Each new academic year brings a number of courses on campus that have unusual names—”Voting is Sexy” and “Emoji Worlds”—or one-of-a-kind approaches to current topics, like homelessness in school. Here’s a sample of some of this year’s unique learning opportunities.
Department of AfroAmerican and African Studies
Filming the Future of Detroit
This course provides an opportunity to engage with Detroit from the perspectives of music history, social history, architectural history, cultural anthropology, literature, and film. Students will approach Detroit from the perspectives of race, gender, sexuality, democracy, urbanization, suburbanization, industrialization, de-industrialization, emergency management, and the future, with the help of an award winning filmmaker from Berlin. The experience will include working with young people who live in and are growing up in Detroit.
History & Evolution of Hip Hop Culture
This course examines the emergence, growth, and changing character of Hip Hop culture since its emergence in the early 1970’s. Students explore the historical context for Hip Hop’s birth and evolution and assess its continuing impact on American society. Through this examination of Hip Hop’s evolution—aesthetically, artistically, commercially—students will learn to critically engage narrate about how Hip Hop grew from a small subculture created by Black and Puerto Rican youth in economically and socially marginalized sections of New York City to its current place of cultural prominence, commercial and artistic influence, and broad acceptance in American culture.
History of Art
Since former economics major Shigetaka Kurita created emoji in 1998 for the Japanese mobile phone company NTT Docomo, emoji have permeated everyday life at a rate best described as ferocious. Rather than explore the growth of emoji as a standalone phenomena, this course takes emoji as a call to consider the contiguity of emotion, communication and visuality using a variety of skills, particularly close visual analysis. The course will consider emoji through multiple lenses, including but not limited to, contemporary art, law, geography, gender, affect, and race.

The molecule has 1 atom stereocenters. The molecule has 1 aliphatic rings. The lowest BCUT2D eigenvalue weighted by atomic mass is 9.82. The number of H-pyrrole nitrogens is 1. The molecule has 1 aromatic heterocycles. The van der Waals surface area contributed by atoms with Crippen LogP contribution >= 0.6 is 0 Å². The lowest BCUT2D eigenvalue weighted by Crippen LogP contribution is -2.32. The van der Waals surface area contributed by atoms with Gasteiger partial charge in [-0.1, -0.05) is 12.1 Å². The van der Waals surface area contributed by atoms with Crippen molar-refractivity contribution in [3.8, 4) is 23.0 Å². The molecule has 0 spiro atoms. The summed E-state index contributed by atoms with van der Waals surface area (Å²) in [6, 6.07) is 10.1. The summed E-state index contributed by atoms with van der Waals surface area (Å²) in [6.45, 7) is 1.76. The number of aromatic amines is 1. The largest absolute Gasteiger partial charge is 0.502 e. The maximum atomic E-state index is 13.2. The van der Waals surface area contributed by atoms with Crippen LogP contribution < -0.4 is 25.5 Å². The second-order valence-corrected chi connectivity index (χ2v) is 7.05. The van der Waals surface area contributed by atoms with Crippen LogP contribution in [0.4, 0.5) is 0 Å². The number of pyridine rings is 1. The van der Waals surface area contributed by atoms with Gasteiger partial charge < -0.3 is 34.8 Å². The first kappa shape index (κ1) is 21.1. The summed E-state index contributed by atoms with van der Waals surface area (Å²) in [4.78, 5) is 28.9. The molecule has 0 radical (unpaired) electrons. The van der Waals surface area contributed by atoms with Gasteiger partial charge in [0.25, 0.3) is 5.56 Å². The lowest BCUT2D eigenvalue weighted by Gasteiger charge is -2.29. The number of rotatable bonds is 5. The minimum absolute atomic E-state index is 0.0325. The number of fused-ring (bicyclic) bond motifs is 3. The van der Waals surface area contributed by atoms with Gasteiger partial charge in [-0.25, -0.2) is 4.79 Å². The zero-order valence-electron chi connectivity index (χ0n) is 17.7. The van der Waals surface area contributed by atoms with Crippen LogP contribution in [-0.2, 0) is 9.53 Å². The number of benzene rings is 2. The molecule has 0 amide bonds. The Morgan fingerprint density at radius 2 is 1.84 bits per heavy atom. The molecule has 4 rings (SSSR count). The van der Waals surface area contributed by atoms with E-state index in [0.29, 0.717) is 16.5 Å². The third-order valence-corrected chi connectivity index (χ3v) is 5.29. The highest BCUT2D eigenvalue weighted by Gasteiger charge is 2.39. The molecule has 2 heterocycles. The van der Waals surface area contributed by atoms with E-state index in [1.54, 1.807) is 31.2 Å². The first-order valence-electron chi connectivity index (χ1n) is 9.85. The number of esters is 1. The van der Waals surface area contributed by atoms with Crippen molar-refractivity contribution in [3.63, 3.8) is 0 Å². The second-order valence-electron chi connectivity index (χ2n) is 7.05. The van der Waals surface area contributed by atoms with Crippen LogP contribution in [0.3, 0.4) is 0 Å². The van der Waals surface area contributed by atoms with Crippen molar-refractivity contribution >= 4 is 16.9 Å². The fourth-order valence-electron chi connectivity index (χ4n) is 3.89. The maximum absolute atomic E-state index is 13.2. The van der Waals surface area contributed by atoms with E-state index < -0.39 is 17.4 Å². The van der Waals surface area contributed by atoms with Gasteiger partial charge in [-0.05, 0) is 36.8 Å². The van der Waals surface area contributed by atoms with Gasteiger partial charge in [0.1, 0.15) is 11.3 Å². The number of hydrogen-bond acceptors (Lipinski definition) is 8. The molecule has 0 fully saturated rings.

As the ancient Indian discipline of yoga becomes increasingly popular worldwide it is important to query its early development, transformation over the centuries, and the possibilities that it holds forth to its practitioners. Graphing milestones in the history of yoga, this course is also an introduction to the visual, literary, and religious cultures of South Asia. On occasion, we will attempt to perform basic yoga postures in the classroom.
Made In Detroit: A History Of Art And Culture In The Motor City
This seminar examines how Detroit has been presented in modern art, and the role that art and architecture have played in the city from the 1880’s to the present. It will consider works produced in Detroit that defined technology and urban culture for the world and those that have local histories; from the sleek factories that heralded modern architecture in America to the artificial past that Henry Ford assembled at Greenfield Village, from the heroic worker figures of Diego Rivera’s murals to the controversies surrounding the Joe Louis monument and the Heidelberg Project; from “ruin porn” and gentrification to prospects for the future.
Latin American and Caribbean Studies
Piyali — quen tica? Learn NAHUATL, language of the Aztec peoples
LACS Nahuatl courses are taught via teleconferencing by instructors from IDIEZ, the Zacatecas Institute for Teaching and Research in Ethnology (Mexico). Nahuatl is part of the Uto-Aztecan language family and variants of it are spoken by around two million speakers throughout Mesoamerica. Nahuatl was the language of the Aztec Empire, an alliance of three cities that dominated Central Mexico in the 15th and 16th centuries. During the Spanish Conquest, Nahuatl became a literary language used in chronicles, codices, and administrative documents.
Believe Me: Campaign Messaging from Truman to Trump